Eoin Mac Réamoinn
B.A. (Mod), M.Sc.
My work with the Gene Medicine Group focuses on the development of gene-editing based therapies for the treatment of the Surfactant Protein C (SP-C)-associated Congenital Pulmonary Alveolar Proteinosis (cPAP). The SP-C protein is a key component of lung surfactant secreted by alveolar type 2 (AT2) cells into the gas-liquid interface of alveoli, where it acts to lower surface tension. Clinical manifestations of SP-C associated cPAP range from respiratory distress in newborn infants to chronic interstitial lung disease in adults. SP-C assoicated disease is caused by dominant mutations in the gene encoding SP-C and, at present, there are no specific treatments or cures. My research is focusing on the development of vectors that can 1) inactivate the dominant SP-C mutation, and 2) deliver a functional copy of the SP-C gene to AT2 cells in the alveoli.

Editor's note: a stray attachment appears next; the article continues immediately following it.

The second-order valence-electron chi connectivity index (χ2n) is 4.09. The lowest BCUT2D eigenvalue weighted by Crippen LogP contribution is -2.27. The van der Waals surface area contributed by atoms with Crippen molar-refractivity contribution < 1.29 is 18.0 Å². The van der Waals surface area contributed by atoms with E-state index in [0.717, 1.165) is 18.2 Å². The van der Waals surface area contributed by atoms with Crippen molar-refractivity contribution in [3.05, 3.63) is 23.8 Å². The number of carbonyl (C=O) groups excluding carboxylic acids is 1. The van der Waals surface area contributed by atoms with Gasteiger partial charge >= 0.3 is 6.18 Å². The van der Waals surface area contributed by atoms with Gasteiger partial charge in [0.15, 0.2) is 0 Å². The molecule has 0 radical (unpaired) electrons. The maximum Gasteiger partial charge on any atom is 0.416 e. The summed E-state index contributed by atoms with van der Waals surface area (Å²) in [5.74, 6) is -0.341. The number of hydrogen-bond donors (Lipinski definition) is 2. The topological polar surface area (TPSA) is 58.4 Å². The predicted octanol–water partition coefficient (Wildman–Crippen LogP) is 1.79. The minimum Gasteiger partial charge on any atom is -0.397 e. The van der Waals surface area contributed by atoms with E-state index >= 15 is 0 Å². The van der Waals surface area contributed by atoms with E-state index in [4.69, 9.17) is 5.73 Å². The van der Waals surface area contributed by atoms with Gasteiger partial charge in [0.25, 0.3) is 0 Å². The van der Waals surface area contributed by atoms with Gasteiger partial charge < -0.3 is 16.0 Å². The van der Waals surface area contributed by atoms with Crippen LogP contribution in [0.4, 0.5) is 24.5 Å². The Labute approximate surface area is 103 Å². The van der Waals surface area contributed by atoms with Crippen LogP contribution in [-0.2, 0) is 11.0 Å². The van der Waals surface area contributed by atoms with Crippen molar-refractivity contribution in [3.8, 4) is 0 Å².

I began reading for my DPhil in Medical Sciences with the Gene Medicine Group in 2019, having previously worked with the lab as a Research Assistant, during which I worked on the pre-clinical development of a lentiviral vector for the treatment of cystic fibrosis.
Before joining the Gene Medicine Group in 2017, I focused largely on developmental genetics. This work included a Fulbright Research Fellowship in Neurogenetics at Columbia University (USA), the overarching aim of which was to investigate the mechanisms that control stem cell differentiation and neural circuit assembly, and a Research Assistantship at the Trinity College Dublin (Ireland), which focused on the “developmental activities” of key innate immune genes during mammalian embryogenesis. Past studies have been carried out at the School of Biochemistry and Immunology (M.Sc., 2014) and the Smurfit Institute of Genetics (BA. Mod., 2013) Trinity College Dublin.